My cousin Mandy joined my wife Leora and I for dinner earlier this week. It was a lovely evening – particularly because it was the first time we’ve spent time with Mandy since the start of the pandemic.
Family members getting together for a meal shouldn’t be a novel concept and in most cases, wouldn’t be the subject of my weekly blog. The difference is just over three years ago, I didn’t know I had a cousin Mandy and Mandy didn’t know she had a cousin David.
What brought us together
May, 2018 was a hectic month for Leora and I. Not only were we packing up our condo to move into a new place on June 8th, we were also preparing for our family wedding ceremony in Quebec’s Eastern townships on June 17th. Although we had a lot going on, the one constant was my Sunday morning phone call with my Nana, Sybil Carsley. I always made sure to make time for that.
Nana was not her usual self on the morning of Sunday, May 27. She sounded distraught. Before I even had a chance to ask her what was wrong, she said “David, there’s been a tragedy in our family. (My great-uncle and Nana’s brother) Jay’s grandson died.”
Jay’s grandson was my cousin and Mandy’s brother Shane Weigensberg, a talented, vibrant young man that sadly, I never got to meet. Per tags4shane.com, ‘Shane loved his family, loved life, loved giving of himself, helping others, and loved the excitement of living somewhat on the edge.’
Shortly after that phone call, I went onto Facebook and connected with my cousin Elayne Kazenel Weigensberg (Shane, Jamie and Mandy’s mom). I introduced myself, expressed my condolences and we both agreed to meet up the next time I would be in Montreal.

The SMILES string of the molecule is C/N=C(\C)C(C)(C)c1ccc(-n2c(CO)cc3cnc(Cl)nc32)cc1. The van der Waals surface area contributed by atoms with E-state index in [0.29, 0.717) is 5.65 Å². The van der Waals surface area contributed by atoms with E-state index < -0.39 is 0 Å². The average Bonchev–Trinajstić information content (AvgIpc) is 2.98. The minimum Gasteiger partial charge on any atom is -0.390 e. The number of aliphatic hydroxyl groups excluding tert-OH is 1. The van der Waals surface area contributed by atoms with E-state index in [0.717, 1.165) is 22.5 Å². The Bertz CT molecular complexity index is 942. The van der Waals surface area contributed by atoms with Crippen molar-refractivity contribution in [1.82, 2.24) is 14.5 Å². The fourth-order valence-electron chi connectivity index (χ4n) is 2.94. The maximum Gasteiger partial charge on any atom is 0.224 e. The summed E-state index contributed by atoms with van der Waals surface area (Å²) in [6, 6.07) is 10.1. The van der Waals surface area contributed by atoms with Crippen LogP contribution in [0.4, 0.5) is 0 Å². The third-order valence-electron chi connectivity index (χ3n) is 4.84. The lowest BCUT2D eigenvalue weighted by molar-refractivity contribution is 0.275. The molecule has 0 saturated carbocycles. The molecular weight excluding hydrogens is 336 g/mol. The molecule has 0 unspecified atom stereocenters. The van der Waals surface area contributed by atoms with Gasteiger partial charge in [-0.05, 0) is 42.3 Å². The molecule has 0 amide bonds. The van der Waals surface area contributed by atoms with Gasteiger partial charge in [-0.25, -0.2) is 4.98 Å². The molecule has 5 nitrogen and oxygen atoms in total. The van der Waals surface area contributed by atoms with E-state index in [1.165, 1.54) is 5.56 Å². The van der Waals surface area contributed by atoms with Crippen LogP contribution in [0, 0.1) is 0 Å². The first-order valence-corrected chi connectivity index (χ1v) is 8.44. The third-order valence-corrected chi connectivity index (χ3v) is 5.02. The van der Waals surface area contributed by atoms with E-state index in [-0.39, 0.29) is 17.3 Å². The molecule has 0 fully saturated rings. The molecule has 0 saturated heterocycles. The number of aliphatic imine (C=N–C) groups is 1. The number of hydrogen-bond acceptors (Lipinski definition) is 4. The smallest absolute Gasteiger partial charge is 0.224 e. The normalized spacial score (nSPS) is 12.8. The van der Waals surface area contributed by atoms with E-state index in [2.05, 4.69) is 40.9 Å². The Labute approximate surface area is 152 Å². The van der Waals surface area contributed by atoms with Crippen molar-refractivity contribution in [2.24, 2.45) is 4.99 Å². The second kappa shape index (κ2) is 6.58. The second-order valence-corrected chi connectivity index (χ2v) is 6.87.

Elayne, Mandy and I met up at a Starbucks in Montreal later that year. I still remember Elayne and Mandy’s warmth. My two cousins, despite the unthinkable tragedy of losing a son and brother, were both so happy to meet me. There wasn’t a single moment of awkwardness during that conversation. It felt like we had known each other for years.
The three of us made a point to stay in regular contact from that day forward and I’m so glad we did. We have a special relationship that I truly value.
Our dinner this week
Mandy is an amazing person. She’s thoughtful, bright and extremely caring – a trait she attributes to her mom’s influence. At dinner, she shared how Shane’s passing has impacted her. Like many others who have experienced loss, Mandy has good and bad moments. She said she’s fortunate to be surrounded by so many people who care about her, but oftentimes gets frustrated by comments people make when she shares her feelings.
This is something I can relate to. I can’t even imagine what it must feel like to lose a sibling, but I know what it’s like to experience grief and loss. While no two losses are the same and grief is always immeasurable, here are two constants that apply to every person who is dealing with grief:
- They are extremely vulnerable.
- They find comfort knowing others are there for them.
For many, point 2 is tricky to navigate. Imagine you’re at a memorial service and are in line to support the grieving family. You’re feeling anxious. You want to say something comforting but don’t want to make the situation more awkward by saying the wrong thing. You’re next in line and your anxiety has now translated to stress.
Here’s a tip: you can never go wrong by expressing your condolences and saying you’re here for that person. You don’t need to say anything else. What’s more important is for you to listen. Let the other person share how they’re feeling. Meanwhile, don’t feel like you need to offer solutions. Just listen. The person will appreciate your presence.
I’m really happy to have Mandy in my life, but I do wish the circumstances that led to us meeting were different. In the meantime, I think it’s important that we all do our part to honour Shane’s memory so please visit tags4shane.com and purchase a Shaney bear today.